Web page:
TIME White House

Here Are the Best Responses to Obama Joining Twitter

The President now has his very own handle, @POTUS

President Barack Obama tweeted from his personal Twitter account first the first time on Monday.

It took just a few hours after the tweet went up at 11:38 a.m. ET for @POTUS to rack up more than 1 million followers, appearing to handily beat the current Guinness World Record for the fastest time to hit that milestone (it took Robert Downey Jr. 23 hours and 22 minutes in April 2014).

A video posted by the White House gave what seemed to be proof that it was actually Obama typing on a smartphone and not a staffer:

The Chicago Cubs appeared slightly offended that Obama, a noted White Sox fan, followed the Sox, Blackhawks, Bulls and Bears, but not their team.

Michelle seemed pretty excited:

Joe Biden was pleased:

And Valerie Jarrett, Obama’s senior advisor, was glad he signed up:

But it was perhaps No. 42 who had the greatest reaction—and a good question (#askingforafriend, of course):

Despite a busy schedule—he tweeted from Camden, New Jersey—Obama responded promptly, and with a good question in response:

Read next: You Asked: Why Are My Devices Messing With My Brain?

TIME Hillary Clinton

Why Hillary Clinton’s Campaign Isn’t the Most Liberal Ever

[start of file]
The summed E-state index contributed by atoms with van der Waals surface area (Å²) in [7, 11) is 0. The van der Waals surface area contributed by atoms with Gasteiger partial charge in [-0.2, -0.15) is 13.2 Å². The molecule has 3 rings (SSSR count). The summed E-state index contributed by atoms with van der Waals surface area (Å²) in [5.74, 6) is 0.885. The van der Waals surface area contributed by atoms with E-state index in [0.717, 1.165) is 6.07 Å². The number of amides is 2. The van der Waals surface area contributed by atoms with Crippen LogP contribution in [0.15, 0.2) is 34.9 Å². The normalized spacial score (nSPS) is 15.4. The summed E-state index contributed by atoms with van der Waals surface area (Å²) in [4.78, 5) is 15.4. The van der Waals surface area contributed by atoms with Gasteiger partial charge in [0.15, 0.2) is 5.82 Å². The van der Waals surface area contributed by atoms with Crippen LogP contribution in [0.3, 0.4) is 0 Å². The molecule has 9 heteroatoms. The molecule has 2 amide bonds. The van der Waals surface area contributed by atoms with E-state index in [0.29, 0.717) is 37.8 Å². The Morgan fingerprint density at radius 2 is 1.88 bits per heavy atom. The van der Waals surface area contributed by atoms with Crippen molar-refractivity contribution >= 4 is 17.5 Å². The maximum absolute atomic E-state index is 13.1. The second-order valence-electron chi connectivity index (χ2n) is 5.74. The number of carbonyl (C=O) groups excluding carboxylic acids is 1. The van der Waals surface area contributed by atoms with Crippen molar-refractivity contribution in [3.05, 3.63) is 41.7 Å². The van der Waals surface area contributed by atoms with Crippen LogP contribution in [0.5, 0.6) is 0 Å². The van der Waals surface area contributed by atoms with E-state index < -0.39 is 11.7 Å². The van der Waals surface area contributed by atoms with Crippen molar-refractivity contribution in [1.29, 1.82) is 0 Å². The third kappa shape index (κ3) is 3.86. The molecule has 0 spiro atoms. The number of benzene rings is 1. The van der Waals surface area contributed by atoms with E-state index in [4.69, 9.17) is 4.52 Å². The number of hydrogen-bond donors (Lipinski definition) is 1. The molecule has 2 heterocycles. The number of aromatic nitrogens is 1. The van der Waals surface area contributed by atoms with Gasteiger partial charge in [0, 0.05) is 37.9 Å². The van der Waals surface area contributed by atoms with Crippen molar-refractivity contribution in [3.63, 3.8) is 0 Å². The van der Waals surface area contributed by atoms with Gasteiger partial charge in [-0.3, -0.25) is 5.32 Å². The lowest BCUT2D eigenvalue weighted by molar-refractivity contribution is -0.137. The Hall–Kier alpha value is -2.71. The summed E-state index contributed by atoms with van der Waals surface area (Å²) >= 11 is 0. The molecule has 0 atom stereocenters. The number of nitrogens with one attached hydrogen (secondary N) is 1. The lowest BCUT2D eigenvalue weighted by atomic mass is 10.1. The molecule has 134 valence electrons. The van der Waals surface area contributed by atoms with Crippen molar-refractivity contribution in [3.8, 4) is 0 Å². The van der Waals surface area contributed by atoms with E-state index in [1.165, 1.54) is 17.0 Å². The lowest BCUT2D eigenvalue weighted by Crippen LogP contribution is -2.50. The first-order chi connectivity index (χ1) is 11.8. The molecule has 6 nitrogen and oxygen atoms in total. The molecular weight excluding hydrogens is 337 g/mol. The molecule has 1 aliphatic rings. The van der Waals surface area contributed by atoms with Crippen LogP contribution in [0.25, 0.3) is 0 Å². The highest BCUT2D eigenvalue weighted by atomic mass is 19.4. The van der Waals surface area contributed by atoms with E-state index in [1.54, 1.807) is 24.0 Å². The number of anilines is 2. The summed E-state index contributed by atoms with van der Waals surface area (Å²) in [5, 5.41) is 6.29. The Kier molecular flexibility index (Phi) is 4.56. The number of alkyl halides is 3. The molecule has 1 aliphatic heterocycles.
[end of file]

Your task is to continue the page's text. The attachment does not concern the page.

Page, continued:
Democratic presidential candidate and former U.S. Secretary of State Hillary Clinton speaks at Rancho High School in Las Vegas on May 5, 2015.
Ethan Miller—Getty Images Democratic presidential candidate and former U.S. Secretary of State Hillary Clinton speaks at Rancho High School in Las Vegas on May 5, 2015.

Her positions are all within mainstream political opinion

A number of Beltway pundits have recently decided that Hillary Clinton is not just running a liberal campaign, but perhaps the most liberal campaign in decades. But that’s not entirely accurate.

Just as you can’t step into the same river twice, no presidential campaign ever faces the same electorate. And on a range of issues, America has become more liberal since the last time Clinton ran.

Without exception, the positions that have been cited as “boldly liberal” are entirely in line with mainstream public opinion.

Take gay marriage, which Clinton endorsed in 2013. As of last year, 6 in 10 Americans—and a whopping 74% of Democrats—were in favor of it too, according to a recent NBC/Wall Street Journal poll.

Or immigration. Last week, Clinton was congratulated by many liberals for backing a broad path to citizenship for roughly 11 million undocumented people. But in an NBC/WSJ poll last fall, 60% of Americans were in favor of a “path to citizenship” and nearly 75% were even more in favor of it if the plan involved asking immigrants to jump through certain hoops, such as paying back taxes.

Or criminal justice reform. Last week, Clinton called for reforming sentencing laws and reducing how much military-grade equipment is funneled off to police departments. But as of last year, that’s pretty much exactly where most Americans were, too: 63% were against mandatory minimum sentences for non-violent crimes, according to Pew Research, and nearly 60% thought militarization of police had gone too far.